Jeff Berkley recalls his first musical instrument. "A white upright piano. My parents got it for me when I was three or four. My father was a minister, and it was handed down from some old church -- all dirty, cracked in a bunch of places, and I think it leaned to the left. I messed around with that until I was old enough to set up boxes to play with wooden spoons, after I decided to become a drummer for a while. It didn't cost me anything. Since it came from a church, it was a gift from God."
Calman Hart recalls his as "a red-and-yellow electric guitar. I can't remember the brand, but it wasn't very expensive. It wouldn't stay in tune, and the action was too high. It wasn't until I got an acoustic guitar that I took it seriously, but I have pictures of me holding it and looking all rock and roll. I was 12. You'd have to ask Santa how much it cost."
Berkley ("I'm one of the rare native San Diegans") and Hart ("I moved here from Utah in the early '80s") joined forces as Berkley Hart in October 1999. Berkley thinks it's their third album, 2004's Twelve, that best captures their rootsy Americana sound. "About a year ago we built a new home studio, so that was our first entirely self-produced effort. I've been producing records for a while but never had my own equipment. Now that I'm engineering, I've been listening to a lot of older records and learning how the great bands got that actual sound you know them for." Twelve received a San Diego Music Award for "Best Americana Album."
In the gap between records, Berkley Hart has played some oddly themed shows. "We do it just to put a different spin on things," says Hart. "For New Year's 2001, we did '2001: A Berkley Hart Odyssey,' which was the film music with a smoke machine. There was the 'Harvest Moon Party' -- all Neil Young songs from that album with a bale of hay and a scarecrow onstage. We once played an entire album by Gregory Page, The Romantic Adventures of Harry, including an outtake that wasn't on the album. Gregory was there and played with us at the end of the night. We even did 'Berkley Hart Bingo,' where we put all our song titles on bingo cards. As we'd play a song, you'd mark it off and jump up and yell if you got bingo."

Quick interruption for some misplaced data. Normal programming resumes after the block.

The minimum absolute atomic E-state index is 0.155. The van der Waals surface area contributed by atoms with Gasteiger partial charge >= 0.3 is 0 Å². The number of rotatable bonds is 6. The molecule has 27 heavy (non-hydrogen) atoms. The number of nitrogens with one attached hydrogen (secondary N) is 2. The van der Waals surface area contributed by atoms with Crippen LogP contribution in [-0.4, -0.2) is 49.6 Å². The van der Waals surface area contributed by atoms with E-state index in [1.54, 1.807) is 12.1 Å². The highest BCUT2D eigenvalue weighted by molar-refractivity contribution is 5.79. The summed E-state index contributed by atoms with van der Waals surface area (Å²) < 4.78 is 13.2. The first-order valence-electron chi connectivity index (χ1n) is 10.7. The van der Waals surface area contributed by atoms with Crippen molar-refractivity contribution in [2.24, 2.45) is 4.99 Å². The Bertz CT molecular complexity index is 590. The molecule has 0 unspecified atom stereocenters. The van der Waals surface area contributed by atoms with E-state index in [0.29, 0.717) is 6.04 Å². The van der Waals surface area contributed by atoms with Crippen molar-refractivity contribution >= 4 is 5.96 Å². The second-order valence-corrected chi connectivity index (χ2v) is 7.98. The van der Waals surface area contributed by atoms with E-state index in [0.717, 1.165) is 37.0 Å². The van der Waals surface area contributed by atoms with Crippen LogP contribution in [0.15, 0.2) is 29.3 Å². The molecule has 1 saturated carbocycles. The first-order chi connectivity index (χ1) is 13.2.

The duo is known for their recurring show called O Berkley, Where Hart Thou? in which they perform music from the film soundtrack O Brother, Where Art Thou? and similar classic Americana songs. Hart says, "We love that music and, as soon as we thought of the name, we couldn't resist."
O Berkley, Where Hart Thou? was filmed for a DVD and CD (released in 2006), featuring a live concert performance with special guests including the 7th Day Buskers, Eve Selis, Gregory Page, and more. The CD was also nominated for "Best Americana or Country Album" at the 2007 San Diego Music Awards.
The duo's 2006 album is Pocket Change. They play around town, as well as performing a series of area house concerts. In August 2007, they celebrated ten years together with an anniversary concert at Acoustic Music San Diego in Normal Heights.
Their full-length Crow was released in July 2011. “We had originally wanted to call the CD American Crow,” says Berkley. “That's the title of the picture Calman found online that is the cover. There was something perfect about the way the picture fit the music. It was my 13 year-old daughter, Dakota Crow Berkley, who said ‘That picture is awesome, how ‘bout just Crow for the title?’ At that moment, all of the different meanings of the word ‘crow’ started to bubble up in our brains. In some cultures, the crow symbolizes despair and darkness, while in others it’s a harbinger of hope and light. This contrast seemed to fit the yin and yang of the songs on the album, both musically and lyrically.”